On Saturday 4th June 1977, five young British men – all members of the West London Aviation Group – were released from jail in Athens. They were accused of spying and had spent ten weeks in prison for plane-spotting. Their original sentence was ten months but they were released after ten weeks on the condition that they would pay heavy fines. The men were simply interested in planes. The Greek police and courts did not understand that collecting serial numbers of aeroplanes was a hobby.
The Greek authorities could not understand what these young men – all in their twenties – were doing. Each had to pay a fine of £555 to obtain their release. Other plane spotters have had similar experiences.
Apparently Greek agents had tailed the spotters’ rented car as it travelled from airbase to airbase, parking on public highways as the occupants noted down aircraft numbers. When they swooped on the departing Britons, the security police accused the men of taking notes which might describe the layout and features of the military runways they had visited. The five were immediately taken for interrogation by the Greek central intelligence agency.
“It was good cop, bad cop, just like you see on TV. One interrogator would be quite nice and then the other one would turn nasty.”
After 48 hours of questioning, the five were put on trial.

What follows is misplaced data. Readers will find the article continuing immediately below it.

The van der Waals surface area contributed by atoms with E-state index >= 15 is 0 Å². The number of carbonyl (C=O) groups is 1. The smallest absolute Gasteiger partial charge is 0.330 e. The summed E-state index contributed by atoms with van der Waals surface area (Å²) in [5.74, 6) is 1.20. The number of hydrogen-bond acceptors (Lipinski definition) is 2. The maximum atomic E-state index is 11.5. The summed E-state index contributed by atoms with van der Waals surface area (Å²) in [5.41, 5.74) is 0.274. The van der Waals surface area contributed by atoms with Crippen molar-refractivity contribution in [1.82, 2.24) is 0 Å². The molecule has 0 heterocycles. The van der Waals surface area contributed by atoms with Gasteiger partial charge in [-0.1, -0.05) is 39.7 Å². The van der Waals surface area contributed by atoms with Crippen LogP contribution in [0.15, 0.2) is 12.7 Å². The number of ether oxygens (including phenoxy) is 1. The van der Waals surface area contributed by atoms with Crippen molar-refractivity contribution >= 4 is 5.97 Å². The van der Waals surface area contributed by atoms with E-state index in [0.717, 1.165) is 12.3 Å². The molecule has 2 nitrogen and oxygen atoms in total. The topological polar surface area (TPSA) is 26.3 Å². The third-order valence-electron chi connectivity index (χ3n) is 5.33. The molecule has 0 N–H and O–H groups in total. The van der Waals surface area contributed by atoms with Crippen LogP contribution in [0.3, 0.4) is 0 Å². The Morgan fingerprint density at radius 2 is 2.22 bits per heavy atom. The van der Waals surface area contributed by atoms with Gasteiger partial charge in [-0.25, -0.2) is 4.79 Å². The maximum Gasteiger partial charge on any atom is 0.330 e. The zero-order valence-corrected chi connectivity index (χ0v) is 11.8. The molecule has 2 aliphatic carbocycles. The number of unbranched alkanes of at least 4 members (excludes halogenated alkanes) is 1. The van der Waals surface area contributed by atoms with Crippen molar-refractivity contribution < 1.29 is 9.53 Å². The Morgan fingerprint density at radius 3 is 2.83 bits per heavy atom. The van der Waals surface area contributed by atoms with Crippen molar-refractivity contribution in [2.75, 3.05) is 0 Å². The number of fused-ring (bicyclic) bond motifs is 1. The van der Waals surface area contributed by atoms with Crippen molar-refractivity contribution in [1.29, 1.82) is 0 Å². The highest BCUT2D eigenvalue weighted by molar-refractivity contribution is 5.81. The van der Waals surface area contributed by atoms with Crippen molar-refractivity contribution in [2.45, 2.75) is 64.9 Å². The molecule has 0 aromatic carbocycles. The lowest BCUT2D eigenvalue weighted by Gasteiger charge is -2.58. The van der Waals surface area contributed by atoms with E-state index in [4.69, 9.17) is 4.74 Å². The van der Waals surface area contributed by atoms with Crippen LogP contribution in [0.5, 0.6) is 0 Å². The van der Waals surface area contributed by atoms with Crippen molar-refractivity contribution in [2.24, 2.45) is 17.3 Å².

“We were very nervous. We had no idea if they were going to release us or put us away for 20 years.”
During their brief court appearance, the spotters attempted to convince Judge Stephanos Matthias that the taking of aircraft serial numbers was a genuine hobby in the UK (likening it to the Greek passion for football) and that it was not a cover for espionage.
“How can this silly, tasteless and costly game be a hobby?” retorted the judge.
While even Wing Commander Ioannis Marinakis – chief of air force intelligence and a prosecution witness – said the group acted “amateurishly”, all of the defendants were found guilty of violating security regulations under article 149 of the Greek penal code.
“They wanted to make an example of us. They didn’t want us going home and telling other plane-spotters about all the great numbers we had collected. That would have opened the flood gates.”